Age of the Passions
An Interpretation of Adam Smith and Scottish Enlightenment Culture
by John Dwyer
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About the Book
The eighteenth century is often described as the age of reason. This book argues that it should also be considered the age of the passions. Eighteenth-century writers recognised the passions as the springs of human life and actions. They began to explore self-interest, sociability and love in ways that would have momentous consequences for the development of western culture. The century’s philosophes did not merely acknowledge the existence of the passions; they sought to manipulate them for the good of society. When carefully cultivated, self-interest led to prudent behaviour and national improvement; sociability contributed to inter-group harmony and national identity; the powerful attraction between the sexes metamorphosed into politeness and altruism.
This book explores the eighteenth-century language of the passions in its specifically Scottish context, suggesting that Scottish writers such as Allan Ramsay, James Fordyce and James Macpherson were cultural pioneers whose significance goes far beyond the transitory popularity of the literary products they created. It also examines thinkers like Adam Smith and John Millar from a radically different perspective. And it constructs new connections between the philosophy, social thought, sermons, letters, poetry and epic literature of enlightened Scottish society.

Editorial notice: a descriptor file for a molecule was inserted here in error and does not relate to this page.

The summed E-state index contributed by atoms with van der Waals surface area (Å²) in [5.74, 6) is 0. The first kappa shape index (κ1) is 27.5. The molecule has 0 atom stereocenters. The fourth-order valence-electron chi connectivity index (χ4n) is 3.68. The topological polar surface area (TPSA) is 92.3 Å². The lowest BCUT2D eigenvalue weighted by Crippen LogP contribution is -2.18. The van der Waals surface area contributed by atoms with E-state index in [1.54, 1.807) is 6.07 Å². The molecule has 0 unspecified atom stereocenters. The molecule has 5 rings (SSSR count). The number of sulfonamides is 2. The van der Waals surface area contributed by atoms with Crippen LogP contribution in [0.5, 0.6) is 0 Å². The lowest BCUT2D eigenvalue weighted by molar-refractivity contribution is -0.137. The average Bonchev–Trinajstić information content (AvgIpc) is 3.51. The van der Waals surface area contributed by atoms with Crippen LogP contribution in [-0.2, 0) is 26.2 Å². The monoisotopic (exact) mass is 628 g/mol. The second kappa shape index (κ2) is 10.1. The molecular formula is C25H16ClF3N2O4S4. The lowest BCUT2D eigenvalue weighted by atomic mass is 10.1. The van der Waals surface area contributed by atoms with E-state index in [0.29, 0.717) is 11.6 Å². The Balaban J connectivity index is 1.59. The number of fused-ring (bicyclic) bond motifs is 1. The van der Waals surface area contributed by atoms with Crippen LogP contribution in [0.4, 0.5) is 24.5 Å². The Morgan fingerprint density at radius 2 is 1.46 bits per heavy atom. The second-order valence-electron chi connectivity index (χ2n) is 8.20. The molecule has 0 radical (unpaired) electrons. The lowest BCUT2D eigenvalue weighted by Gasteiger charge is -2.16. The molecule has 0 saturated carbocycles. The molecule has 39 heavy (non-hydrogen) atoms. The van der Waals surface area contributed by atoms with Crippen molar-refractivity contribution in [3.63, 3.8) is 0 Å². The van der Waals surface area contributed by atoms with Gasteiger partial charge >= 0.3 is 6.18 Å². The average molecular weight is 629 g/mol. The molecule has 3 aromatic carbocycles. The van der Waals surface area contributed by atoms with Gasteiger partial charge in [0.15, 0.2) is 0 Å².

The Scottish contribution to modern consciousness was nothing short of profound. The Scots brought the passions into the centre of discourse, so they could no longer be ignored, only exploited or repressed.
John Dwyer gained a PhD in history from the University of British Columbia. He was a faculty member of the University of British Columbia, Simon Fraser University and York University, Ontario, and won the Seymour Schulich Award for Teaching Excellence in 2001. He has served on the editorial board of the Adam Smith Review and is the author of a number of books including Virtuous Discourse: Sensibility and Community in Late Eighteenth-Century Scotland. He is currently Professor Emeritus at York University, Ontario.
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